(Reuters) - Bankruptcy Judge Martin Glenn said he needs more information from James Giddens, the trustee winding down bankrupt brokerage MF Global MFGLQ.PK, to determine if Giddens has a conflict of interest in the case.
Giddens has been accused by some customers of having a conflict because of past work done for JPMorgan Chase & Co (JPM.N), a key lender to MF Global.
Giddens’ law firm, Hughes Hubbard & Reed, previously disclosed that it worked for JPMorgan in 2009 and 2010 but said that revenue from the work was less than one-tenth of 1 percent of the firm’s total annual revenue.
Giddens disclosed those details after Glenn ordered him to describe the relationship. The judge said in an order on Wednesday that he would require further disclosures to make a determination on a potential conflict of interest.
JPMorgan is agent to a $1.2 billion loan to the brokerage’s parent, MF Global Holdings Ltd, and is allowing the company to fund its bankruptcy using cash securing a loan.
Previous court filings do not “clearly disclose whether JPM is a current client of” Hughes Hubbard, Glenn said on Wednesday. “The status of an entity as a current client (as opposed to a former client) can make an important difference in evaluating conflicts and disinterestedness,” Glenn wrote.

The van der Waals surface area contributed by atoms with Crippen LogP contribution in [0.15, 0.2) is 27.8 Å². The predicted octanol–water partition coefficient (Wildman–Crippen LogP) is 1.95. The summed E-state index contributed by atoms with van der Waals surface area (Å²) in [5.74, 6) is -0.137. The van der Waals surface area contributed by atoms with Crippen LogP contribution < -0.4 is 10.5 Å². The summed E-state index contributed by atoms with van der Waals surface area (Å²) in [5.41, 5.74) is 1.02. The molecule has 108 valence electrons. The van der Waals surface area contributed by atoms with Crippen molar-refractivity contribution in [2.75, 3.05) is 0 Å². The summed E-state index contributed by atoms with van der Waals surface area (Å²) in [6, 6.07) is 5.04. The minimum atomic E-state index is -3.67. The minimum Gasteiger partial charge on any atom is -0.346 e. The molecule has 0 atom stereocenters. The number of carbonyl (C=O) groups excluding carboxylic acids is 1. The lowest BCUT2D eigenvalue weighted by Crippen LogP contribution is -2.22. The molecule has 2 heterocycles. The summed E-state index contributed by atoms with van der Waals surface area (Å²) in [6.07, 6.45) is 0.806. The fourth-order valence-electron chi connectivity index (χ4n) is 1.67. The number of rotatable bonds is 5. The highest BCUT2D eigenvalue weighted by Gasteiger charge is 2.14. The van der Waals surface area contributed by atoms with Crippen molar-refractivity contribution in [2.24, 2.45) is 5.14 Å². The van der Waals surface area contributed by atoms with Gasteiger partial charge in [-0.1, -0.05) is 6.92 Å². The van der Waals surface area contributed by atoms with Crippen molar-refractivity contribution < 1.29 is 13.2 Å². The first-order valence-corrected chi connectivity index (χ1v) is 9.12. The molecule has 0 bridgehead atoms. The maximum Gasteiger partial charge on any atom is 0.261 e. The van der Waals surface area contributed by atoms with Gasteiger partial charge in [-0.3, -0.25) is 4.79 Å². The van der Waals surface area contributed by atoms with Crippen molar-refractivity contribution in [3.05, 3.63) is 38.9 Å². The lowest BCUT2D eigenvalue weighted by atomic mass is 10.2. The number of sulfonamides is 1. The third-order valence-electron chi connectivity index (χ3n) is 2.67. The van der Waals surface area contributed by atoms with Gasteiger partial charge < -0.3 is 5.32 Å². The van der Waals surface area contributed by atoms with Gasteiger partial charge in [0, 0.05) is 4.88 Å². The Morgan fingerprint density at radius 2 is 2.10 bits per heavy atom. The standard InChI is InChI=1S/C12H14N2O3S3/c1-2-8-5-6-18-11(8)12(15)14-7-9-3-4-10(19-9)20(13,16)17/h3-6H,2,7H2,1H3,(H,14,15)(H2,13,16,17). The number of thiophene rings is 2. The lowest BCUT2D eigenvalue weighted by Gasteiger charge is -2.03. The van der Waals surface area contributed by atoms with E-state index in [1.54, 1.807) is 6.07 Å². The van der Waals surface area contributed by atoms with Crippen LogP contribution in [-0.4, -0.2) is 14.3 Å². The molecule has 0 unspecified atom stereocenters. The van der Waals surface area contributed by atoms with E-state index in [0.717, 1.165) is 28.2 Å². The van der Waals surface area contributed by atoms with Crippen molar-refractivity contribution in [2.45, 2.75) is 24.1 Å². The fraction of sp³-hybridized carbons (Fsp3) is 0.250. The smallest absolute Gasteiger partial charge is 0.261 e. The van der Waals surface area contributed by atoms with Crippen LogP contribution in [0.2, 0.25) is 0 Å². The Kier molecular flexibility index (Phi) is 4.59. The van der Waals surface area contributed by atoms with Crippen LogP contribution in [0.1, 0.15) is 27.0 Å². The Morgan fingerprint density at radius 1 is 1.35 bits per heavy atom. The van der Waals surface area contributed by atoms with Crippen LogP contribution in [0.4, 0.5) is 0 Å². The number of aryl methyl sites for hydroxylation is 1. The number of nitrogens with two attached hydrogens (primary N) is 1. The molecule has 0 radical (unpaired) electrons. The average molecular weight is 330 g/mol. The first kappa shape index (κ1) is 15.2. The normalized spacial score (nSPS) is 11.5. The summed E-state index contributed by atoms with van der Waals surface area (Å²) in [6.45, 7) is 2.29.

A spokesman for Giddens said the trustee believes his role in the case is appropriate.
“There are already existing procedures in place to deal with any apparent conflicts,” spokesman Kent Jarrell said. “Of course we will be submitting answers to questions asked by the court.”
The judge gave Giddens until December 12 to provide more specific information.
As trustee, Giddens has the job of sorting through the assets of the failed brokerage and recovering money on behalf of its customers.
The liquidation is In re MF Global Inc, U.S. Bankruptcy Court, Southern District of New York, No. 11-2790.
Reporting by Sue Zeidler in Los Angeles; Editing by Steve Orlofsky